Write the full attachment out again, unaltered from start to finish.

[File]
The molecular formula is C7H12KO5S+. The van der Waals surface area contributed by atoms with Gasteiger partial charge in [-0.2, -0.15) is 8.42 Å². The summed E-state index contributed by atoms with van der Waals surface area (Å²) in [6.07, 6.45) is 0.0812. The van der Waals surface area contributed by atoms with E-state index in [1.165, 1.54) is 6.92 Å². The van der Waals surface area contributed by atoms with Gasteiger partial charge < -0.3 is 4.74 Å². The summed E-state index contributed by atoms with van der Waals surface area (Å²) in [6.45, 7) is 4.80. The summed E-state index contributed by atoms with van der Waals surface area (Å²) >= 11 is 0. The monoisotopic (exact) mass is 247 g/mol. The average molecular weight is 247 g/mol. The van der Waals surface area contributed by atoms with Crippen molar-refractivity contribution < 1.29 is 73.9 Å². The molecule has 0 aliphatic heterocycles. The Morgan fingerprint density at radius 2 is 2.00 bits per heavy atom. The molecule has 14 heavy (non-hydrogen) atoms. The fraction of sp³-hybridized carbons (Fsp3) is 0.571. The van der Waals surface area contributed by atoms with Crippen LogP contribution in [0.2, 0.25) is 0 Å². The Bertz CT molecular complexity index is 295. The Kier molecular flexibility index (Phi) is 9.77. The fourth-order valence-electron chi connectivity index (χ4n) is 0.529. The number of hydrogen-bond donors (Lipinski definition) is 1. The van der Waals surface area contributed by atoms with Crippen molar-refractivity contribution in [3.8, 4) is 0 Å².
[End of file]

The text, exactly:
The molecular formula is C7H12KO5S+. The van der Waals surface area contributed by atoms with Gasteiger partial charge in [-0.2, -0.15) is 8.42 Å². The summed E-state index contributed by atoms with van der Waals surface area (Å²) in [6.07, 6.45) is 0.0812. The van der Waals surface area contributed by atoms with E-state index in [1.165, 1.54) is 6.92 Å². The van der Waals surface area contributed by atoms with Gasteiger partial charge < -0.3 is 4.74 Å². The summed E-state index contributed by atoms with van der Waals surface area (Å²) in [6.45, 7) is 4.80. The summed E-state index contributed by atoms with van der Waals surface area (Å²) >= 11 is 0. The monoisotopic (exact) mass is 247 g/mol. The average molecular weight is 247 g/mol. The van der Waals surface area contributed by atoms with Crippen molar-refractivity contribution < 1.29 is 73.9 Å². The molecule has 0 aliphatic heterocycles. The Morgan fingerprint density at radius 2 is 2.00 bits per heavy atom. The molecule has 14 heavy (non-hydrogen) atoms. The fraction of sp³-hybridized carbons (Fsp3) is 0.571. The van der Waals surface area contributed by atoms with Crippen LogP contribution in [0.2, 0.25) is 0 Å². The Bertz CT molecular complexity index is 295. The Kier molecular flexibility index (Phi) is 9.77. The fourth-order valence-electron chi connectivity index (χ4n) is 0.529. The number of hydrogen-bond donors (Lipinski definition) is 1. The van der Waals surface area contributed by atoms with Crippen molar-refractivity contribution in [3.8, 4) is 0 Å².